As outreach efforts ramp up ahead of the next U.S. census, many people are confused about what the census means or how they can participate, according to a new report.
A Pew Research Center survey found that 40% of people didn’t know that the census is tied to local government funding, fewer knew that it’s required by law and only one in five knew that they could respond online.
Anna Brown, a Pew research associate who helped conduct the survey, said there are other misconceptions.
“For example, a majority believe that the census will ask them if they’re a U.S. citizen or not, even though it’s been determined that there will be no citizenship question on the 2020 Census,” Brown said.
She said Hispanic residents are also less likely to participate in the survey, but it’s hard to say if a presumed citizenship question is why. Black Americans were also less likely to participate in the census, according to Pew.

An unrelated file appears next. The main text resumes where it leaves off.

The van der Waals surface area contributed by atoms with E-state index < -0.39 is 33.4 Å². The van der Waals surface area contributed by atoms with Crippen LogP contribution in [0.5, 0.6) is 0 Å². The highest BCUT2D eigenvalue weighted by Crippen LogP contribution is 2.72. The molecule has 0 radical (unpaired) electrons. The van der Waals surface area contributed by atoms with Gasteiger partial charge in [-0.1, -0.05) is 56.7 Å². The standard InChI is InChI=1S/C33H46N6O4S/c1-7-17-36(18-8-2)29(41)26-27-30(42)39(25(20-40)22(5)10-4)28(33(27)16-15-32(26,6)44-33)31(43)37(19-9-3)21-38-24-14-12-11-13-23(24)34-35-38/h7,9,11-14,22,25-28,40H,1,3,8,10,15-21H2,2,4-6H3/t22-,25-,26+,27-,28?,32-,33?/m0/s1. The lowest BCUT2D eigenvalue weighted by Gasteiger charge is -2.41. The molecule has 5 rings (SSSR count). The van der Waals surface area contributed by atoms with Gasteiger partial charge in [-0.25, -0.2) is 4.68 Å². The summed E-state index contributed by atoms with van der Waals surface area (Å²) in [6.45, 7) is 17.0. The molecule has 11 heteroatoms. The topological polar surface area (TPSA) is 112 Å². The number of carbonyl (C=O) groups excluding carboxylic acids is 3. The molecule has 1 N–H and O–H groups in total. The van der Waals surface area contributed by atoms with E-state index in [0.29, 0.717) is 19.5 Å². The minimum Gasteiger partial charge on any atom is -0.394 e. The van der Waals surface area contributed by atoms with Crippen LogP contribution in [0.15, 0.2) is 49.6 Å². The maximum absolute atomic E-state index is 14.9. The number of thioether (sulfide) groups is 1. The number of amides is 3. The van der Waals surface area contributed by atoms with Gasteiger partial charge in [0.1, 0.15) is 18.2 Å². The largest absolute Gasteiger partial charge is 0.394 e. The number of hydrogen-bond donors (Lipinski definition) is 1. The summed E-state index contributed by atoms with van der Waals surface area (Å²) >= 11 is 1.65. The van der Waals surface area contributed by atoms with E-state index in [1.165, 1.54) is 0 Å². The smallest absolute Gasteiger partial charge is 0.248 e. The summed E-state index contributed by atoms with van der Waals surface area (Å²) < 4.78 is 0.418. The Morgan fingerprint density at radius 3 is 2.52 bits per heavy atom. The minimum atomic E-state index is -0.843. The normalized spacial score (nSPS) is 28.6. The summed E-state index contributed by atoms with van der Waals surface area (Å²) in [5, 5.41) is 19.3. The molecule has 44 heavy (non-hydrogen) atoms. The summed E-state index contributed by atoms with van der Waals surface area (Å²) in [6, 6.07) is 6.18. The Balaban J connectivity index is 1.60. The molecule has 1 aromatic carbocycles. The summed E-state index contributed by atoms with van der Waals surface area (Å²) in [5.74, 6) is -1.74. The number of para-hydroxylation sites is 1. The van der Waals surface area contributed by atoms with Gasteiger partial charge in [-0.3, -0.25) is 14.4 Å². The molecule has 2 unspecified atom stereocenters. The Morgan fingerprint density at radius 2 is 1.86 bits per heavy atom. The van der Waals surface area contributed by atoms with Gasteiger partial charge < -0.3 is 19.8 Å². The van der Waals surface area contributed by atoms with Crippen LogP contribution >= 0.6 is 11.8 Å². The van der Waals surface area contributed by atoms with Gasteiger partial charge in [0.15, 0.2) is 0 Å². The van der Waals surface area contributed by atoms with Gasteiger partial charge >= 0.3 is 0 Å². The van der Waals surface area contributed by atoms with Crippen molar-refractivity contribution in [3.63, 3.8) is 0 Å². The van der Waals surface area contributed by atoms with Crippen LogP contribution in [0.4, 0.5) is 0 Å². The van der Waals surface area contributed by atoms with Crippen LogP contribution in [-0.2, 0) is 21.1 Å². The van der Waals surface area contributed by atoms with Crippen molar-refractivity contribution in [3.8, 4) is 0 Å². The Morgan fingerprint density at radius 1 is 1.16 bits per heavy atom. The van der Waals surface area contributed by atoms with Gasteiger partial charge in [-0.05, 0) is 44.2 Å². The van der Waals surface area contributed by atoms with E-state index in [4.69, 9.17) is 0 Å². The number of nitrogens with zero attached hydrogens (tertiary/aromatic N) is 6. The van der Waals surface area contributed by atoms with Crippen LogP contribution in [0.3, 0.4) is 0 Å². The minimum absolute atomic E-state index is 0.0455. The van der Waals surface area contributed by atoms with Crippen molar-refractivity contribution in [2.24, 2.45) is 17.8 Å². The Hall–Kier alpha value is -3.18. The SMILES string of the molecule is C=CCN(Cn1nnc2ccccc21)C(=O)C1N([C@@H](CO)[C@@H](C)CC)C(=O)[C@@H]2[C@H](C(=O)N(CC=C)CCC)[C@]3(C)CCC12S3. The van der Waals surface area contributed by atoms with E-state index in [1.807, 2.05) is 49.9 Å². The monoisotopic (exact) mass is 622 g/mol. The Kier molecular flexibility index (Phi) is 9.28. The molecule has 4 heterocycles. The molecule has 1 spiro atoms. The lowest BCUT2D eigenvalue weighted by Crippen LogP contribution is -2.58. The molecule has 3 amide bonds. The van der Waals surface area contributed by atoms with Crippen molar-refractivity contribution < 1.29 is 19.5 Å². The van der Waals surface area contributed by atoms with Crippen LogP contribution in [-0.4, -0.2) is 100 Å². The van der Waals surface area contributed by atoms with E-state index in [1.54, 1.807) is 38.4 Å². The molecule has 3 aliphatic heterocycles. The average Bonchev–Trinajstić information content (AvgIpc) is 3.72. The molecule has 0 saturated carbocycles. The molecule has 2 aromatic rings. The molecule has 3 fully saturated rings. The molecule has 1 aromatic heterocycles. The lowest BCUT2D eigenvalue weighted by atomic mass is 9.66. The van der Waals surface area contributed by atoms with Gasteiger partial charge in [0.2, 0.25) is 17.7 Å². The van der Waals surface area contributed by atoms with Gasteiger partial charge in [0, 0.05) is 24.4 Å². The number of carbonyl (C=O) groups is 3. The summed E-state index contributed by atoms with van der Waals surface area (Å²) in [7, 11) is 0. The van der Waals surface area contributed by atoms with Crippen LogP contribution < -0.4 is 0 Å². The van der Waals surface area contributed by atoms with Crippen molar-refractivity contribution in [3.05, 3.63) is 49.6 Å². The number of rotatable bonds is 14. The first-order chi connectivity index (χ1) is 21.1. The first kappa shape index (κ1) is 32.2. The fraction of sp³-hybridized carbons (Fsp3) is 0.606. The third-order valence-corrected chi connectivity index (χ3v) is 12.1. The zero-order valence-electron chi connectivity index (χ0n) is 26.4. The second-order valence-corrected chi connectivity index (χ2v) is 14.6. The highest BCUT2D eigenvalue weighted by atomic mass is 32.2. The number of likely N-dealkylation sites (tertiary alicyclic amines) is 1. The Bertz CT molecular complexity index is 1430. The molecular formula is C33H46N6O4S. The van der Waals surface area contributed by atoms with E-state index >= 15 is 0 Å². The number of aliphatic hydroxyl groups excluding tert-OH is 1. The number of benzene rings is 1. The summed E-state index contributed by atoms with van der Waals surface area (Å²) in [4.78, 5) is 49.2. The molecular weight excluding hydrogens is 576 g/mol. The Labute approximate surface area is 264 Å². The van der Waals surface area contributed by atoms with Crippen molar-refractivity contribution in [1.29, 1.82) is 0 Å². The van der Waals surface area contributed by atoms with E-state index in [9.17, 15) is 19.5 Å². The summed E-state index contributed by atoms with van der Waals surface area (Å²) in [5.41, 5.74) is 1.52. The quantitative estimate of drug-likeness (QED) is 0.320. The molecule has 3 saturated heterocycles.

As Politico reported last week, the U.S. Census Bureau is spending $500 million on ad campaigns urging participation and countering concern that the census will undercount minority groups — “which would impact everything from redistricting to federal grant spending for the next 10 years.”
Most U.S. households will receive 2020 Census mailings beginning in mid-March asking them to respond online or by mail or phone.
This story was produced by the Mountain West News Bureau, a collaboration between Wyoming Public Media, Boise State Public Radio in Idaho, KUER in Salt Lake City, KUNR in Nevada, the O’Connor Center For the Rocky Mountain West in Montana, and KRCC and KUNC in Colorado.